Loss of marshes would be jolt to coast
Rising sea level m ight lead to increased floods
By Mark Prado
Marin Independent Journal
Marshes that afford flood protection and support an array of wildlife along Marin’s bay coast could drown as the sea level rises over the next 50 to 100 years, according to a study released Wednesday.
As the muddy, vegetatio n- la de n life-supporting marshes diminish and are replaced by free-flowing sea water, species such as the California clapper rail, the salt marsh harvest mouse and rare plants could struggle for survival, according to the study, led by PRBO Conservation Science, a Petaluma-based organization with offices in Marin.
Flooding in coastal areas could also increase because the sponge-like marshes would be overrun. The fishing industry could also suffer: 70 percent of commercial fish depend on marshes for all or part of their lives.
“Tidal marshes are incredibly resilient to changes in sea level, depending on how fast seas rise and how much sediment is available,” said Diana Stralberg, the study’s lead author. “Unfortunately, marshes cannot keep up with the high-end sea-level rise predictions on their own. They will need our help.”
PRBO joined with other researchers and found that 93 percent of San Francisco Bay’s tidal marsh could be lost in the next century with 5.4 feet of sea- level rise, combined with low sediment levels.
The first-of-its-kind study assesses impacts of sea-level rise, suspended sediment availability, salinity and other factors on the bay’s tidal marshes. The study was published this week in the scientific journal PLoS ONE.
“This will allow planners to make decisions that can help the marshes,” said coauthor and PRBO biologist Julian Wood. “We can also help by kick-starting the restoration process by using dredge material to build up marshes.”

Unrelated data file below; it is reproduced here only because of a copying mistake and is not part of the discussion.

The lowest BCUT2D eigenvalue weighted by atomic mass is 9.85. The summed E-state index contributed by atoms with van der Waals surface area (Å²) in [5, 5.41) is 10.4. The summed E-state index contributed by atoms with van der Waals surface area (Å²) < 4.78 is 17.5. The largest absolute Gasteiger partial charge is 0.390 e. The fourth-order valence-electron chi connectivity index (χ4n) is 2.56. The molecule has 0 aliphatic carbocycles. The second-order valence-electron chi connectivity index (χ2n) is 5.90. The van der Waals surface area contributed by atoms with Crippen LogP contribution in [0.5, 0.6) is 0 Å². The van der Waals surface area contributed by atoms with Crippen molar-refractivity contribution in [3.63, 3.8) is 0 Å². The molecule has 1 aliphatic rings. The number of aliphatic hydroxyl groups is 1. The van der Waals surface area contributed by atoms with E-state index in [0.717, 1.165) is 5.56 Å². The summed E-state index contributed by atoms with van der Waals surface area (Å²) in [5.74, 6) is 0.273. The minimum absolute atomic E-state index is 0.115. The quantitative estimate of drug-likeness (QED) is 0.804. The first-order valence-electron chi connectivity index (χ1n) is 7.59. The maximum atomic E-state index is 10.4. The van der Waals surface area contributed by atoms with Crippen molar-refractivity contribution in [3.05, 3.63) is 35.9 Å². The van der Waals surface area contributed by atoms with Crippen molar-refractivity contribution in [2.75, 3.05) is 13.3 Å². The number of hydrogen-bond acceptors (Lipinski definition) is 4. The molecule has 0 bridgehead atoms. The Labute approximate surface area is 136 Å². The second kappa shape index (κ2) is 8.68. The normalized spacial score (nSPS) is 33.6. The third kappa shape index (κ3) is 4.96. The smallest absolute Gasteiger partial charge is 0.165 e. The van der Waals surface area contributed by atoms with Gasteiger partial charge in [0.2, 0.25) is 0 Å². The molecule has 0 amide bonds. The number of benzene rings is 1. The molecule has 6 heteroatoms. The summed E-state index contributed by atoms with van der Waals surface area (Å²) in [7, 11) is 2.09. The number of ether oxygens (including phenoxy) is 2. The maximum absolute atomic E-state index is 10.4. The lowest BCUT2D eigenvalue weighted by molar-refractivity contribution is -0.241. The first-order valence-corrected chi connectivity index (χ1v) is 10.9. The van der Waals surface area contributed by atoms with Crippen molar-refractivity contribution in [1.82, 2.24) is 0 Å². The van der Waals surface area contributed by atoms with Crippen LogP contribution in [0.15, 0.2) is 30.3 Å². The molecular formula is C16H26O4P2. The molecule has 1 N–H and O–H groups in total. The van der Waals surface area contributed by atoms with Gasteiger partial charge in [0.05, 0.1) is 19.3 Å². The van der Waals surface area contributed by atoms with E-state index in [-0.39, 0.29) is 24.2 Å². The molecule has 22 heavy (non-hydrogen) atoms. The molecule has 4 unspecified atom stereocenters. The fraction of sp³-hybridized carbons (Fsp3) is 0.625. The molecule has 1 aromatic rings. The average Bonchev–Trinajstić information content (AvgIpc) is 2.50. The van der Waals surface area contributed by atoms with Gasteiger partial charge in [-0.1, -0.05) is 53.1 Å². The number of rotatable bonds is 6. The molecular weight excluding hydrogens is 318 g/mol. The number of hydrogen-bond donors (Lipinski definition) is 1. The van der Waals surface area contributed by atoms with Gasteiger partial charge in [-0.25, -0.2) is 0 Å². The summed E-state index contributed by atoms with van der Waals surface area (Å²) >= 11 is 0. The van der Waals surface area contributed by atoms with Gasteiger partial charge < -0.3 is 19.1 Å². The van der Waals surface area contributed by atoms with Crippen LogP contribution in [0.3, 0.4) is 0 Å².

That process could help areas like Richardson Bay, which could have its marshes hit hard by sea level rise, he said. Such an effort is occurring at the former Hamilton Air Force base where dredged material from the Port of Oakland and other locales has been used to bring a marsh a rea back to life. When sea levels rose during pre-modern times, tidal marshes gradually migrated onto land and into upland areas. Today levees, development, roads, parking lots and other barriers prevent that movement, threatening the future of tidal marsh habitat and dependent wildlife, according to the report.
“Our results indicate that we must start thinking now about where tidal marshes could move up to — the future potential wetlands,” Stralberg said. “If we can’t slow down sea-level rise, we will need to identify and protect areas where marshes can migrate to.”
That may mean protecting areas from development or moving roads or buildings, researchers said.
Of the 190,000 acres of tidal marshes that existed in the bay before the Gold Rush, only 16,000 acres remain. Another 24,000 acres have been restored or are in the process of being restored — g iving the bay only about one-fifth of the tidal marsh area it once had.
As people settled nearby the area was diked and drained and claimed for agriculture and housing. About 82 percent of San Pablo Bay’s marshes and wetlands along Marin’s shores were diked by the time of the Great Depression. These degraded baylands, many of which have been used for agriculture or salt production, should be restored by re-connecting them to the tidal flow, the report says.
Scientists believe rates of sea-level rise will accelerate in the second half of this century, giving a window of opportunity to adjust.
“The real hope for San Francisco Bay’s tidal marshes, for the birds and fish that depend upon them, and for the many benefits tidal marshes provide to our
communities, is working together now to restore existing priority marshes and create new ones where feasible,” said Ellie Cohen, PR-BO’s president and CEO.
Contact Mark Prado via email at firstname.lastname@example.org